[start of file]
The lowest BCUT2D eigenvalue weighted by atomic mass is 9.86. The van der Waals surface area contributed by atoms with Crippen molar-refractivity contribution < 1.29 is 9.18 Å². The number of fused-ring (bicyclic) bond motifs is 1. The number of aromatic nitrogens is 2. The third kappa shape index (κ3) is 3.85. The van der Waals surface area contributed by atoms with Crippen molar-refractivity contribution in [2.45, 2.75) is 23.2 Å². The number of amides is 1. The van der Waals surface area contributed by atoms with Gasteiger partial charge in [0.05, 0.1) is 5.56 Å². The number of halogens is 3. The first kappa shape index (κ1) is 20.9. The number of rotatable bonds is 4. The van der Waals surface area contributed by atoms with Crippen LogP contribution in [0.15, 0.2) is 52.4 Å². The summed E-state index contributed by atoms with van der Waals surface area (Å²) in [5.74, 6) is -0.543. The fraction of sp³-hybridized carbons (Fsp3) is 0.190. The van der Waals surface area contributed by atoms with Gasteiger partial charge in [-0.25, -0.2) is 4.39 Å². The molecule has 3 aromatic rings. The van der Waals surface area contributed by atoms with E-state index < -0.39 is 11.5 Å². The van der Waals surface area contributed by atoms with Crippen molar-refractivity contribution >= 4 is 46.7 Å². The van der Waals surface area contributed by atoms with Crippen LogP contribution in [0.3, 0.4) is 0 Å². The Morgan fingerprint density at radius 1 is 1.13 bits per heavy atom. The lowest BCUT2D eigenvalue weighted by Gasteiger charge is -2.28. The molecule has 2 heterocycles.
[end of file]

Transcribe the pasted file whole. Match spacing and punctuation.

The lowest BCUT2D eigenvalue weighted by atomic mass is 9.86. The van der Waals surface area contributed by atoms with Crippen molar-refractivity contribution < 1.29 is 9.18 Å². The number of fused-ring (bicyclic) bond motifs is 1. The number of aromatic nitrogens is 2. The third kappa shape index (κ3) is 3.85. The van der Waals surface area contributed by atoms with Crippen molar-refractivity contribution in [2.45, 2.75) is 23.2 Å². The number of amides is 1. The van der Waals surface area contributed by atoms with Gasteiger partial charge in [0.05, 0.1) is 5.56 Å². The number of halogens is 3. The first kappa shape index (κ1) is 20.9. The number of rotatable bonds is 4. The van der Waals surface area contributed by atoms with Crippen LogP contribution in [0.15, 0.2) is 52.4 Å². The summed E-state index contributed by atoms with van der Waals surface area (Å²) in [5.74, 6) is -0.543. The fraction of sp³-hybridized carbons (Fsp3) is 0.190. The van der Waals surface area contributed by atoms with Gasteiger partial charge in [-0.25, -0.2) is 4.39 Å². The molecule has 3 aromatic rings. The van der Waals surface area contributed by atoms with E-state index < -0.39 is 11.5 Å². The van der Waals surface area contributed by atoms with Crippen molar-refractivity contribution >= 4 is 46.7 Å². The van der Waals surface area contributed by atoms with Crippen LogP contribution in [0.3, 0.4) is 0 Å². The Morgan fingerprint density at radius 1 is 1.13 bits per heavy atom. The lowest BCUT2D eigenvalue weighted by Gasteiger charge is -2.28. The molecule has 2 heterocycles.